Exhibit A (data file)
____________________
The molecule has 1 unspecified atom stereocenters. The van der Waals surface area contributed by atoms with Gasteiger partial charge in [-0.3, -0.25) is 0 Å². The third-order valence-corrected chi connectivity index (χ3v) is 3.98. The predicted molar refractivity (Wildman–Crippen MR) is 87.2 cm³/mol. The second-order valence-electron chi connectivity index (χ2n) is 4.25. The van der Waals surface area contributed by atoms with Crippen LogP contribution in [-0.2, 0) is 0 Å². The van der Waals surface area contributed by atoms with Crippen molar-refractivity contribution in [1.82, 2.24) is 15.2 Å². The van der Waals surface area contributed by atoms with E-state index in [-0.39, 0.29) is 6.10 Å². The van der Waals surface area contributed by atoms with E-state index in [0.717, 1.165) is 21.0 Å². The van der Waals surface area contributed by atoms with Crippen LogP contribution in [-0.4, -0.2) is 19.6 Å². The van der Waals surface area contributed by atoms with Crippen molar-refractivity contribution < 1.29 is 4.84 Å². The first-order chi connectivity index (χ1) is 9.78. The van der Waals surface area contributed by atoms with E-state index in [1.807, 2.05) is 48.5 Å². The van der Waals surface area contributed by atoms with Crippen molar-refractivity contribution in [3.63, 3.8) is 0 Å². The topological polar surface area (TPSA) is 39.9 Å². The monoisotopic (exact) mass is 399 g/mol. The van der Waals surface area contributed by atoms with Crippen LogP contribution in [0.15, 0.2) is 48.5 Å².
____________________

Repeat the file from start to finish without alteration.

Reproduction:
The molecule has 1 unspecified atom stereocenters. The van der Waals surface area contributed by atoms with Gasteiger partial charge in [-0.3, -0.25) is 0 Å². The third-order valence-corrected chi connectivity index (χ3v) is 3.98. The predicted molar refractivity (Wildman–Crippen MR) is 87.2 cm³/mol. The second-order valence-electron chi connectivity index (χ2n) is 4.25. The van der Waals surface area contributed by atoms with Crippen LogP contribution in [-0.2, 0) is 0 Å². The van der Waals surface area contributed by atoms with Crippen molar-refractivity contribution in [1.82, 2.24) is 15.2 Å². The van der Waals surface area contributed by atoms with E-state index in [-0.39, 0.29) is 6.10 Å². The van der Waals surface area contributed by atoms with E-state index in [0.717, 1.165) is 21.0 Å². The van der Waals surface area contributed by atoms with Crippen LogP contribution in [-0.4, -0.2) is 19.6 Å². The van der Waals surface area contributed by atoms with Crippen molar-refractivity contribution < 1.29 is 4.84 Å². The first-order chi connectivity index (χ1) is 9.78. The van der Waals surface area contributed by atoms with E-state index in [1.807, 2.05) is 48.5 Å². The van der Waals surface area contributed by atoms with Crippen molar-refractivity contribution in [3.63, 3.8) is 0 Å². The topological polar surface area (TPSA) is 39.9 Å². The monoisotopic (exact) mass is 399 g/mol. The van der Waals surface area contributed by atoms with Crippen LogP contribution in [0.15, 0.2) is 48.5 Å².